Food Safety & Security
On this page, access information about food safety (making sure our food is safe to eat), and food security (working toward a food supply that is stable and sustainable) in British Columbia.
Food safety – making sure our food is safe to eat – is important for all of us. One in eight British Columbians get a food-borne illness (“food poisoning”) every year.
Food-borne illness comes from eating food contaminated with bacteria, parasites or viruses, poisonous chemicals or natural substances such as poisonous mushrooms. Common symptoms include diarrhea, nausea, vomiting, stomach cramps and fever. People may not realize they have a food-borne illness because they can get sick hours or even days after eating the contaminated food.
Most people are sick for a few days and then get better. However, food-borne illness can be life threatening for especially vulnerable people, such as children, pregnant women, the elderly and individuals with weak immune systems.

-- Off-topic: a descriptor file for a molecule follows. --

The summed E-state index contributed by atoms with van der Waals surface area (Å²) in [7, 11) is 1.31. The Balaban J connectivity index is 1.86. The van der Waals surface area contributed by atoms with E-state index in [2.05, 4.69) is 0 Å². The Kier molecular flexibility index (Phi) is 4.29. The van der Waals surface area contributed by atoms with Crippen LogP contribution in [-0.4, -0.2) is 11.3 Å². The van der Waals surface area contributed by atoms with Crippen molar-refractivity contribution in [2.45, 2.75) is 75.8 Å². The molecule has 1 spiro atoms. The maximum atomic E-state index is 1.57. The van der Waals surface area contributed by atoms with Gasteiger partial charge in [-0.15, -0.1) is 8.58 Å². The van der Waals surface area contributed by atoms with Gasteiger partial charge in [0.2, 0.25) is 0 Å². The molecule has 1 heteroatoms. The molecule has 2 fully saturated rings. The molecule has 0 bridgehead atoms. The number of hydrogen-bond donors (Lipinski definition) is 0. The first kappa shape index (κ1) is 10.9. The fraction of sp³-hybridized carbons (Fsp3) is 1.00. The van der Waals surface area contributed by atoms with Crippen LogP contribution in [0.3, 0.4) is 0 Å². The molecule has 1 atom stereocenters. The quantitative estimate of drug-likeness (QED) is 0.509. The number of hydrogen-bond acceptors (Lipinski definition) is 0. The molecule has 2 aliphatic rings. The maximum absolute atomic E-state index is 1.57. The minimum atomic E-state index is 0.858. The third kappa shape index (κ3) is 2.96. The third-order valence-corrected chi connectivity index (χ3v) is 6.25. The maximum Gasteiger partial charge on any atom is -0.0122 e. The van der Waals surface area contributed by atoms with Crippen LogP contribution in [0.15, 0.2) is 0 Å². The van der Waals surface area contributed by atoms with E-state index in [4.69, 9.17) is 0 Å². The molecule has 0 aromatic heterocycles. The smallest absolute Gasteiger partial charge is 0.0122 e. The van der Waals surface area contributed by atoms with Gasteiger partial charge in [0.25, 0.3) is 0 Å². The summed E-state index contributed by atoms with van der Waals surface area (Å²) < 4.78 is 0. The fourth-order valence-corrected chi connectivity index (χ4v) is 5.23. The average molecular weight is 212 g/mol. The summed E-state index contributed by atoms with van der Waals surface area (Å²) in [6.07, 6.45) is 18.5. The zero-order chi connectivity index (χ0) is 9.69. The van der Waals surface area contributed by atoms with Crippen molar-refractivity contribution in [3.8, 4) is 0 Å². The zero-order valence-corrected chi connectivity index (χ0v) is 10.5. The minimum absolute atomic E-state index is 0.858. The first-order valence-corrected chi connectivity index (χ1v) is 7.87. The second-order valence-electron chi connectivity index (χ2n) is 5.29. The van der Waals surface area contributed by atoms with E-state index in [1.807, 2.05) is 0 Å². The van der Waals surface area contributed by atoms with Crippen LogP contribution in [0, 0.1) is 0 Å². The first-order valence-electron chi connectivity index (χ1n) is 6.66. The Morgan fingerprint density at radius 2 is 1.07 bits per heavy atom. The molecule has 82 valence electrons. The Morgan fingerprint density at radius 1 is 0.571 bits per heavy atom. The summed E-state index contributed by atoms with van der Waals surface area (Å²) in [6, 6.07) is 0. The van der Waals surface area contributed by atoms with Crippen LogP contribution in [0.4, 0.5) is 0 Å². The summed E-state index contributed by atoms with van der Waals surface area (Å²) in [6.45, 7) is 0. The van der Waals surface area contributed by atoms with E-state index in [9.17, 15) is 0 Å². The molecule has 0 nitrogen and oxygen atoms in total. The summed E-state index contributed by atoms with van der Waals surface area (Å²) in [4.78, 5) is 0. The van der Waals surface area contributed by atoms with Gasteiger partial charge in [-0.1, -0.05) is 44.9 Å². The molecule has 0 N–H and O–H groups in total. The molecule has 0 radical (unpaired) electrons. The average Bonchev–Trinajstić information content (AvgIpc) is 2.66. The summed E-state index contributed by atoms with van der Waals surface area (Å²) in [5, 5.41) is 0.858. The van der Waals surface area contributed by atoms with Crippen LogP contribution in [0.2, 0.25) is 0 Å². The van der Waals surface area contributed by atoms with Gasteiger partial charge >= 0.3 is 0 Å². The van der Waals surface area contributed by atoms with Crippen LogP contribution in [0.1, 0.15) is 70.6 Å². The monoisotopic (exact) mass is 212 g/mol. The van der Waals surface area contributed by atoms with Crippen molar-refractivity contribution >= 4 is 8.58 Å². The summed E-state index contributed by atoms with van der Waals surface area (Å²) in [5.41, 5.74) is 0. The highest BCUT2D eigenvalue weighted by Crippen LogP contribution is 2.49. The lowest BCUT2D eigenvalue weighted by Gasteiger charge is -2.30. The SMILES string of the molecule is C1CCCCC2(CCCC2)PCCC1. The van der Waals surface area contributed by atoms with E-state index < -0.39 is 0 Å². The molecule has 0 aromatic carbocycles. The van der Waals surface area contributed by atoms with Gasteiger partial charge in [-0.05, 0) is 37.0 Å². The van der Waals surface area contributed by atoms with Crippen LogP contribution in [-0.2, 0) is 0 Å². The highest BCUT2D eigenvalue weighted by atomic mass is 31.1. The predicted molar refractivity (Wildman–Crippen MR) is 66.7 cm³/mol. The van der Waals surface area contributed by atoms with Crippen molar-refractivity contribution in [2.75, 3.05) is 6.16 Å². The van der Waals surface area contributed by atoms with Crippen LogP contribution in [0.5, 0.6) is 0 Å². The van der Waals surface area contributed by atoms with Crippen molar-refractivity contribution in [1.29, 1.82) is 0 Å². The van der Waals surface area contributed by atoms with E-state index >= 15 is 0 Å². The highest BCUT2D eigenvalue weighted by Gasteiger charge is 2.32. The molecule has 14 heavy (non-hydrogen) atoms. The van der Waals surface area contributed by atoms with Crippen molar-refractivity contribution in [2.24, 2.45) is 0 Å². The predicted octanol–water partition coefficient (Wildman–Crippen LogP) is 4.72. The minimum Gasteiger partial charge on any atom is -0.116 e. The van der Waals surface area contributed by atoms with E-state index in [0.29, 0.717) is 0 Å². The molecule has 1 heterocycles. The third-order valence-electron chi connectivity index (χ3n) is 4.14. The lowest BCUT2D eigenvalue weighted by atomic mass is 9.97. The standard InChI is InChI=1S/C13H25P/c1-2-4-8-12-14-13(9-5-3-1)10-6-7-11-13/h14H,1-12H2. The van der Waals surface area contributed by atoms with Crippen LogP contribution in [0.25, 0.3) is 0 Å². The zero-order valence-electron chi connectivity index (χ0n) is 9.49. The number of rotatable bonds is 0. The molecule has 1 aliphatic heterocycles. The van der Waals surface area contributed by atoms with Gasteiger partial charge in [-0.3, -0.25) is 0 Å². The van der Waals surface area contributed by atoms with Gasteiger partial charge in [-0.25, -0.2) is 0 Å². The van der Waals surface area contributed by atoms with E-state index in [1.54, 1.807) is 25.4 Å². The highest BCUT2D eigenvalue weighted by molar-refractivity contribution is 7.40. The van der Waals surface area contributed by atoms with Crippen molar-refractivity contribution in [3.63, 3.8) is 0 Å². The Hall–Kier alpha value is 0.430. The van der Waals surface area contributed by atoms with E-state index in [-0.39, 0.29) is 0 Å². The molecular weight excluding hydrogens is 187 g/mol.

The Ministry of Health shares the responsibility for ensuring a safe food supply with the Ministry of Agriculture, BC Centre for Disease Control (BCCDC), health authorities and Canadian Food Inspection Agency.
Learn more about food safety in B.C.:
Food security is the foundation for healthy eating and requires a food supply that is stable and sustainable. A person is considered food secure if they can access with dignity, healthy food that is affordable, safe, culturally appropriate, and meets their nutritional needs and preferences.
Learn more about food security efforts in B.C.: